A variety of hormonelike polypeptides and proteins. Called growth factors or cytokines, are thought to regulate the growth, differentiation, and proliferation of cells.
Epidermal growth factor (EGF)
A mitogen (a stimulator of cell division) for many kinds of epithelial cells.
Platelet-derived growth factor (PDGF)
Stimulates mitosis in fibroblasts.
Somatomedins (insulinlike growth factors I and II, IGF-1 and IGF-2 in humans)
Mediate actions of growth hormone (GH).
Secreted in the liver (and other tissue cells)
Also regulate the immune system.
Secreted by T cells after they have been activated by binding to a specific antigen-binding cell.
Numerous identical T cells are produced.
Type I protect cells from viral infection by stimulating phosphorylation ins inactivation of a protein factor required for protein synthesis.
Type II (from T lymphocytes) inhibit growth of cancerous cells.
Tumor necrosis factors (TNF) are toxic to tumor cells.
Mechanisms of Hormone Action
Steroid receptors are usually within the cell as the steroid molecules pass through the cell membrane.
Other hormones bind to specific sites on the cell membrane and release within the cell second messengers which actually cause the hormonal response.
This signal transduction also allows for a tremendous amplification of the hormone molecule’s impact on the cell.
Common second messengers are cyclic AMP (cAMP), cGMP, diacylglycerol (DAG), inositol-1,4,5-triphosphate (IP 3 ), and Ca 2+ .
We will examine cAMP synthesis and action in more detail.
cAMP is produced when hormone binds to a membrane receptor. This binding activates a G protein (binds guanine nucleotide) as shown on the next slide.
The stimulated G protein replaces GDP with GTP. This activates the subunit to bind to and activate adenylate cyclase which then produces cAMP.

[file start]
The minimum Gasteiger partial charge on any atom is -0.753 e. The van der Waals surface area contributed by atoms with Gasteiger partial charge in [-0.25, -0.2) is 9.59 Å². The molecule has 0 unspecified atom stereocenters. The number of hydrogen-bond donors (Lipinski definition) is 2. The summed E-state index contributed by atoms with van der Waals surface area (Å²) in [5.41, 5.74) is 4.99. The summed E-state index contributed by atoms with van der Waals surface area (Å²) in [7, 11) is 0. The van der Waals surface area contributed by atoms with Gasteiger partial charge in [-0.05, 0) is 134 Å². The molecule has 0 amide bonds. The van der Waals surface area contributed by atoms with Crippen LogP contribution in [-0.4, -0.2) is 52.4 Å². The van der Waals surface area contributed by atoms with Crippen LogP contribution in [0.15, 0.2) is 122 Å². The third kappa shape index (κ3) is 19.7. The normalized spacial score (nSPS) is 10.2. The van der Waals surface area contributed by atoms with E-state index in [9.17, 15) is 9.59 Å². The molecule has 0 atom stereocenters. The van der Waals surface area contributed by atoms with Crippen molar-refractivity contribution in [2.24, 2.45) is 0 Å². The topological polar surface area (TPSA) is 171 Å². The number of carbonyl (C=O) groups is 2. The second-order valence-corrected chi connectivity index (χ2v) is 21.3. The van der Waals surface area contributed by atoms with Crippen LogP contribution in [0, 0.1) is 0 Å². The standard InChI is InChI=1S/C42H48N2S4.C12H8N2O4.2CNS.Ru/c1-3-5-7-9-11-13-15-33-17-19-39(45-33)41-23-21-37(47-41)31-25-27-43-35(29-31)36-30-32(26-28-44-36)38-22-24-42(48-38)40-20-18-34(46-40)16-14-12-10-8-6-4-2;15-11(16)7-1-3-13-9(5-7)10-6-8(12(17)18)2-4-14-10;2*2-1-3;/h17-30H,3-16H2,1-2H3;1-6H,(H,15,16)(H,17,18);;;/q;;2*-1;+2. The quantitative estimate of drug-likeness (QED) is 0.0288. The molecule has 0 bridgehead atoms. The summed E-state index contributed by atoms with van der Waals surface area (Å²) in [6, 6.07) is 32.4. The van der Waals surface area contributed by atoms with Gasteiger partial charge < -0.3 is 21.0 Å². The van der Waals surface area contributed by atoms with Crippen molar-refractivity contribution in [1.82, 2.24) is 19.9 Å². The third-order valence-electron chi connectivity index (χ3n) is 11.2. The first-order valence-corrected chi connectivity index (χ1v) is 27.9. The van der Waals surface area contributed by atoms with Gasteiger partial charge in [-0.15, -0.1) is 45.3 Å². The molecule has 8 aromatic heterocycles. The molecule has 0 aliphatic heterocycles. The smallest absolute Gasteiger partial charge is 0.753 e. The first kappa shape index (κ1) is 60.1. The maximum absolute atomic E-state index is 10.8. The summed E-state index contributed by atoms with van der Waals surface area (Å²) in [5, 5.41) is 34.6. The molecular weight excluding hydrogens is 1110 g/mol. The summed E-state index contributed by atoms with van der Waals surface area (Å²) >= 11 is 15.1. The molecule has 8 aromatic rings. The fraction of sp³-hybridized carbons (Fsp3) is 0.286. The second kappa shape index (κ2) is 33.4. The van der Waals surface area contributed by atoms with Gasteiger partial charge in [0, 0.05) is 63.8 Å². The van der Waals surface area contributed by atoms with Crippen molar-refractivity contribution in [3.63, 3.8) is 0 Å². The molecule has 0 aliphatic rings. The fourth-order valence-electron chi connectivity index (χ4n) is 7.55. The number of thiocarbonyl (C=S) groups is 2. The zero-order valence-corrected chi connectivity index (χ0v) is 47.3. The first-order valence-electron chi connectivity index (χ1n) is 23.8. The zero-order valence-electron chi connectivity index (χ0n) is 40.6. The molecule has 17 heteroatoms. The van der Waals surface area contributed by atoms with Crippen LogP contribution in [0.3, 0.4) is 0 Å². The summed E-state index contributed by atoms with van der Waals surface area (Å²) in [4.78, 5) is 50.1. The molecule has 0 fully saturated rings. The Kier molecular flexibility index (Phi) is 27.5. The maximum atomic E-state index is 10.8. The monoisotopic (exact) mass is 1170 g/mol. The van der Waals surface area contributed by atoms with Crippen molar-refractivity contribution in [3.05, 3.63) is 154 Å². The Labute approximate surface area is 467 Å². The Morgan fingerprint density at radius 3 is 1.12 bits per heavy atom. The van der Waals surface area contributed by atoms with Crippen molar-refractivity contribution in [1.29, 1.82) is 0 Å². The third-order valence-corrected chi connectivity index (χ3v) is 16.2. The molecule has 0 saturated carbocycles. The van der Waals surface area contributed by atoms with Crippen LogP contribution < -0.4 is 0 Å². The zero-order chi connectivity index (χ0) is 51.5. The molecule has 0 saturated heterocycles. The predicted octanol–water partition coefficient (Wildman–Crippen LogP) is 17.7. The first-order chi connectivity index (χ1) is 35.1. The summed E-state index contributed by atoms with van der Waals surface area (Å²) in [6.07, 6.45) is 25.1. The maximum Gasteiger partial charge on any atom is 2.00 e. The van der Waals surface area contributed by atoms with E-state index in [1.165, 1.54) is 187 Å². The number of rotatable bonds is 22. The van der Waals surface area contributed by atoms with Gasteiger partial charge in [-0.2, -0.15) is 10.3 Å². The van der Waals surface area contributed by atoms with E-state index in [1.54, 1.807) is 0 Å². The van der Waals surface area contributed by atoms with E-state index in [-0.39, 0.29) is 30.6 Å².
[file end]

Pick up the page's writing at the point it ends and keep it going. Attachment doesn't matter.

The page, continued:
cAMP then activates a cAMP-dependent protein kinase.
Adenylate cyclase stays activated until the GTP on the subunit of the G protein is hydrolyzed back to GDP.
Thus a single hormone molecule (eg. glucagon) can stimulate synthesis of many cAMP molecules which in turn can turn on phosphorylation and activate, for example, multiple phosphorylase kinase molecules to hydrolyze glycogen to G-1-P.
Adenylate cyclase is deactivated when the subunit of the G protein uses its built in hydrolysis capability to return GTP to GDP.
Before this occurs, however, many protein molecules have been activated. This is the “cascade” process referred to earlier.
From GTP by guanylate cyclase
Two types of guanylate cyclase are involved in signal transduction, one is membrane bound and the other cytoplasmic.
Membrane bound activated by:
Atrial natriuretic factor (ANF) peptide
ANF is released by atrial heart cells responding to increased blood volume.
Lowering blood pressure and diuresis seem to be mediated by cGMP.
Binding of enterotoxin to intestinal cells causes diarrhea via excessive secretion of electrolytes and water into the lumen of the small intestine.
Cytoplasmic guanylate cyclase may bind NO to a heme group to activate the enzyme.
Phosphatidyl Inositol and Ca 2+
The phosphatidyl inositol cycle (slide 36) mediates the action of hormones and growth factors
Phosphatidyl inositol-4,5-bisphosphate (PIP 2 ) is cleaved by phospholipase C to form second messengers DAG and IP 3 (inositol-1,4,5-triphosphate)
DAG activates protein kinase which activates or deactivates an enzyme.
Phosphatidyl Inositol and Ca 2+ -2
IP 3 diffuses to the calcisome (SER) where it binds to a receptor, a calcium channel.
Calcium flows in to the cytoplasm regulating calcium-binding proteins.
Calmodulin mediates many calcium-regulated reactions. It is a regulatory subunit for some enzymes (e. g. phosphorylase kinase important in glycogen metabolism).
Steroid Hormone Mechanism
Signal transduction by hydrophobic hormones (e. g. steroids) result in changes in gene expression.
i. e. protein mix changes in the cell.
Transport into the cell is via binding to a protein.
E. g. : transcortin
sex hormone-binding protein
Steroid Hormone Mechanism-2
In the cell, hormones bind to intracellular receptors. The complex moves to the nucleus. (Slide 39)
In the nucleus, each complex binds to specific DNA segments, called hormone response elements (HRE) , via a zinc finger domain.
The receptor enhances or diminishes transcription of a specific gene.
Each HRE may influence 50-100 genes.
The Insulin Receptor
The insulin receptor (Slide 41) is a trans- membrane glycoprotein with two subunits connected by disulfide bridges.
Insulin binding activates receptor tyrosine kinase activity and causes a phosphorylation cascade that modulates intracellular proteins.
Binding also induces transfer of some proteins to the cell surface.